Managing Your Shoreline

Summary of Selected Requirements Contained in Sawyer County Shoreland Regulations


While this information is intended primarily for residential property owners, much of it is applicable to nonresidential uses (i.e., commercial activities, resorts etc.). However, nonresidential property owners should contact the Zoning Office for information pertinent to their particular situations. This information does not replace/supersede the requirements of the Sawyer County Zoning Ordinance or that of any other ordinances or regulations enforced by the Sawyer County Zoning Department or that of any other State or Federal agency.

An Assessment of Sawyer County's Water Resources


An ongoing environmental priority in Sawyer County is to improve water quality and maintain or repair endangered shoreline ecosystems. The value of clean and beautiful lakes, streams and rivers has been essential to the county's growth and tourism industry. For many years healthy aquatic ecosystems were the norm in the sparsely populated county. Within the last ten to fifteen years the county has experienced tremendous growth as former tourists become full-time residents or owners of water front property and vacation homes. The majority of lake lots are 100 feet wide and have been developed. As can be expected, loss of shoreline habitat and reduced water quality have been results of this growth. The county has developed a lake classification system in an effort to maintain the quality of undeveloped lakes.

In addition to an abundance of surface waters, wetlands account for approximately 14% of the county's acreage. Non-point source pollution is the primary threat to resources within the county. Development along shorelines contributes to the degradation of waters from building site erosion, dramatic increases in impervious surfaces, improper application of lawn care chemicals, reduction of shoreline buffers, and disturbance of the near shore aquatic habitat. Secondary non-point concerns are sedimentation caused by poor logging and agricultural practices.

Chain of Lakes


Sawyer County has 205 named lakes and hundreds of miles of streams and rivers, many of which are designated by the Department of Natural Resources as exceptional resource waters. A unique resource for Sawyer County and northern Wisconsin is the Chain of Lakes which includes:
  • Big Round
  • Grindstone
  • Lac Courte Oreilles
  • Little Round
  • Osprey
This chain of clear water consists of approximately 11,700 acres of surface water. The rare trophic qualities of these lakes make them an important resource that must be preserved for future generations. Additionally, the county's surface water (lake) acreage is approximately 54,000 acres bordered by 850 miles of shoreline.

Guidelines for Common Activities


Shorelands are defined as "Lands within the following distances from the ordinary high-water mark of navigable waters: 1,000 feet from a lake, pond or flowage; and 300 feet from a river or stream or to the landward side of the floodplain, whichever distance is greater." Sawyer County Zoning Ordinance section numbers are provided if applicable.

Retaining walls: Retaining walls within 75 feet of navigable waters are prohibited. Contact the Zoning Office prior to the replacement or construction of retaining walls.

Riprap: Riprap is a layer of loose rock or other material placed to prevent erosion. A DNR permit is required for the placement of rip-rap.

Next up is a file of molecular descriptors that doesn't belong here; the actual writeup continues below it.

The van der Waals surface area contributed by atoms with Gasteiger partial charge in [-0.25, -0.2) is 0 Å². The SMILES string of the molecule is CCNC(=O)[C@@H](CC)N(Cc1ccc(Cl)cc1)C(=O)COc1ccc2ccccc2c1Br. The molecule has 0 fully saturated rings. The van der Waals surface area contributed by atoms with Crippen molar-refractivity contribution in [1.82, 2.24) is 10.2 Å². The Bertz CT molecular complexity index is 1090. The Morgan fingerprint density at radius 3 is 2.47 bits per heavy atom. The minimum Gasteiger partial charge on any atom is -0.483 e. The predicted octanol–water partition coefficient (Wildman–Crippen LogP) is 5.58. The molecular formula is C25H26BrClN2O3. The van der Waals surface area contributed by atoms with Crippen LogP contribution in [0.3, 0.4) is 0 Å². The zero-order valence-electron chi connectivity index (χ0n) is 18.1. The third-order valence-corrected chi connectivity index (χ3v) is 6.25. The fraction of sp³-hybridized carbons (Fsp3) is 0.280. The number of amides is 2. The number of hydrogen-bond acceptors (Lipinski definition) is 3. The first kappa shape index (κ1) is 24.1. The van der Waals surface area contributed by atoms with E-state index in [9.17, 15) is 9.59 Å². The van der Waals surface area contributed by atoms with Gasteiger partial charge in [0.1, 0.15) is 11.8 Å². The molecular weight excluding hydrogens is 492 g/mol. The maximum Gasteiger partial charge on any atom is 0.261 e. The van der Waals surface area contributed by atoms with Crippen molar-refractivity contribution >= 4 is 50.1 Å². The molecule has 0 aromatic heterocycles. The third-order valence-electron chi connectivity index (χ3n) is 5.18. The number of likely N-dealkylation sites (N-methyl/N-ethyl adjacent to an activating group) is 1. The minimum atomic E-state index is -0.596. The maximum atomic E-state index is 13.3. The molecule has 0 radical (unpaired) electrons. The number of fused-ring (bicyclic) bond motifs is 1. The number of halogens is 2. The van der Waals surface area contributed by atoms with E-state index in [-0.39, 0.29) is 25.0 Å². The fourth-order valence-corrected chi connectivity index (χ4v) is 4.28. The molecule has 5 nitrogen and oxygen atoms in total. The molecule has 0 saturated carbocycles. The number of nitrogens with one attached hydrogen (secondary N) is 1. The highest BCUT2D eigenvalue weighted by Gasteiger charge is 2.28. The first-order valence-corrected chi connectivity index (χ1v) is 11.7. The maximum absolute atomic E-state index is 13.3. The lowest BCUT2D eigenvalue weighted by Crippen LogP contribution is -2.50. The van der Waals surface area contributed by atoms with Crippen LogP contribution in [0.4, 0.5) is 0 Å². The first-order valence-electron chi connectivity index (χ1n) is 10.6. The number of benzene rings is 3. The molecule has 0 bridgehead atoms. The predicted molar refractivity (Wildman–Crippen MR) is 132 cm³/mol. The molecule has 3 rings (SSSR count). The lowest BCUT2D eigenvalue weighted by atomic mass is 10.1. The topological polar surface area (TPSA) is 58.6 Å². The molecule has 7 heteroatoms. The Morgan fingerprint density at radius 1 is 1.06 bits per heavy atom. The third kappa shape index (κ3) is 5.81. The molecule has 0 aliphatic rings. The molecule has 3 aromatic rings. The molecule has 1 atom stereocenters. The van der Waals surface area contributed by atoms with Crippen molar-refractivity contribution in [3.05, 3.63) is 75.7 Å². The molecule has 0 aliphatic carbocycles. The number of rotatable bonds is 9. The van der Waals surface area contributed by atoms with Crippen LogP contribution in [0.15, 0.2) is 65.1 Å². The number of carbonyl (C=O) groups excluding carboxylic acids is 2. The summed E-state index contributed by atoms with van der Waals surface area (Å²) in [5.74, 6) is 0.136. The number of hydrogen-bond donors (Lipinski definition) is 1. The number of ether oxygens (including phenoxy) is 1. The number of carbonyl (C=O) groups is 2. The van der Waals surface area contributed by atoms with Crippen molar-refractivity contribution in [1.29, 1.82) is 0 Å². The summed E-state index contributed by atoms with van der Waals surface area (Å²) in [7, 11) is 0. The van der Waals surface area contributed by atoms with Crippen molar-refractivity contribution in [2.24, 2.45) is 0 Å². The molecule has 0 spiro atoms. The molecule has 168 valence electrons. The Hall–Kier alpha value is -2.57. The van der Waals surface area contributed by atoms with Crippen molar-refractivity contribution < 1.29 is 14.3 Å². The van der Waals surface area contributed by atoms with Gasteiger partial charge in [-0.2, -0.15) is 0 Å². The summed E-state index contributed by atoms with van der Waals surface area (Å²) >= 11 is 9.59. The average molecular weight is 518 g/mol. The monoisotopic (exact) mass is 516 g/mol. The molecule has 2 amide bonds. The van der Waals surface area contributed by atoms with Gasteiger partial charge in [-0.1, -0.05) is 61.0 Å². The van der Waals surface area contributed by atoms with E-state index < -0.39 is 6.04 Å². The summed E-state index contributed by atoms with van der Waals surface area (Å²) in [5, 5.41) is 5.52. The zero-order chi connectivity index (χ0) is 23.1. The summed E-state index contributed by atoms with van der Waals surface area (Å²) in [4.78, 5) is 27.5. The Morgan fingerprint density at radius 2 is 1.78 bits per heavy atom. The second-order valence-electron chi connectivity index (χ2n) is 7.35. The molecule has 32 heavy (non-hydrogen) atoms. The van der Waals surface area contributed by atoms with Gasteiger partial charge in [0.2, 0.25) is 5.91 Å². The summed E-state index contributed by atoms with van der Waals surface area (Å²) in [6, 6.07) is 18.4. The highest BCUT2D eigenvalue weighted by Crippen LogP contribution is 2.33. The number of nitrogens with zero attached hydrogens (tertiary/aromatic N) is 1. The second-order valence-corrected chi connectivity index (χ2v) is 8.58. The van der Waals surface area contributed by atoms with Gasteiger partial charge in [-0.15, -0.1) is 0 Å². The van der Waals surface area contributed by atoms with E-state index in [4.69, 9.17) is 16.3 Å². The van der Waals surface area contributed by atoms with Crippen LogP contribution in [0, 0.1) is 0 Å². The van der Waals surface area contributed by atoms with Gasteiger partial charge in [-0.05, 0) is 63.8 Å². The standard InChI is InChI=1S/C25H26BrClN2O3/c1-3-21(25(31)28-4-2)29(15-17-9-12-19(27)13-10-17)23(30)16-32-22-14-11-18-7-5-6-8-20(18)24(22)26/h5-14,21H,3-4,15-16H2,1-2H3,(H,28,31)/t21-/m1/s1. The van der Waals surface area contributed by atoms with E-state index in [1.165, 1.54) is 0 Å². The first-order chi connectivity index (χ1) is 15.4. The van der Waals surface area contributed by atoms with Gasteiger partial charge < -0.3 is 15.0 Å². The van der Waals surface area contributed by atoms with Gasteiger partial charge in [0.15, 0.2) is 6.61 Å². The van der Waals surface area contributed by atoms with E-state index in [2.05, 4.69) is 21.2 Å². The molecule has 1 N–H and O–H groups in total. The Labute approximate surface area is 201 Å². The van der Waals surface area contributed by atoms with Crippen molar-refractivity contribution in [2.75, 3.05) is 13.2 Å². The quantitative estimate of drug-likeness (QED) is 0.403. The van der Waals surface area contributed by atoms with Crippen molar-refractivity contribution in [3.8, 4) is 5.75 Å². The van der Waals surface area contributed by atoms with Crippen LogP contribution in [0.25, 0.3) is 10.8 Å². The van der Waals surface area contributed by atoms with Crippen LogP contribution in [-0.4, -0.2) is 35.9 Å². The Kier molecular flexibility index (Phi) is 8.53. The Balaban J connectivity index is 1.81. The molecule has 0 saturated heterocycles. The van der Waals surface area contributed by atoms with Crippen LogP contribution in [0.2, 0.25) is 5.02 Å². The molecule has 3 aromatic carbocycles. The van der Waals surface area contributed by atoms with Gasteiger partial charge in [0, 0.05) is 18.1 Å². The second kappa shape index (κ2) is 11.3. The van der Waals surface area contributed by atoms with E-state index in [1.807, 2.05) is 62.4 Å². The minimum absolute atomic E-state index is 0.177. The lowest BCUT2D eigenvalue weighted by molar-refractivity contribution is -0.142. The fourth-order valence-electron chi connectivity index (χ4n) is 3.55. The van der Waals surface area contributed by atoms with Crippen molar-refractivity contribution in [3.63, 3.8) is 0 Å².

Sand blanket: A sand blanket is a thin layer of sand placed on the bed of lakes for improving the condition of the beach. A DNR permit is required.

Shoreline clearing guidelines: (Section 4.410, Shoreline Vegetation Protection Area) The intent of shoreline clearing policies is to preserve a 35 feet shoreline buffer zone of natural shoreline vegetation; yet allow shoreline property owners access to the waters abutting their property. Shoreline property owners must recognize that they have a responsibility to all users of the water resource to maintain the shoreline and its buffer zone, in as near to a natural state as possible. The clearing of shoreline vegetation becomes a responsibility balanced between the rights of the property owner, the recreational user and the local wildlife.

For any 100 feet of shoreline, a property owner may create an area 30 feet wide and 35 feet inland (a 30 feet wide x 35 feet deep corridor) more or less perpendicular to the shore, by the mowing, pruning and the selective removal of trees, stumps and shrubbery. This corridor may be no closer than 10 feet to a lot line and no closer than 70 feet to any other access corridor on the same lot. This corridor is the property owner's access to the shoreline. The remaining 70 feet by 35 feet portion of this 100 feet strip of frontage is to remain in its natural state with the exception that dead and diseased trees and noxious vegetation (i.e., poison ivy, poison oak, ragweed etc.) may be removed at any time.

Stairways, walkways, powered lifts, decks and platforms: (Section 4.49 (6), Setbacks from Navigable Water) Stairways and walkways within 75 feet of the ordinary high-water mark shall be constructed in accordance with the following guidelines.
  • Width shall not exceed 4 feet. Powered lift widths shall not exceed 6 feet.
  • Shall be constructed to avoid erosion (i.e., not constructed on erodible soils, steep slopes or a bluff face).
  • Shall be visually inconspicuous.
  • The cumulative square footage of all landings located within 75 feet of the ordinary high-water mark shall not exceed 40 square feet.
  • With the exception of a "GARD GAZEBO PERMIT" (Section 4.49 (2) Setbacks from Navigable Water), decks and platforms are prohibited. Please contact the office for permit information.
Source: Sawyer County Land and Water Resource Management Plan 2003-2008.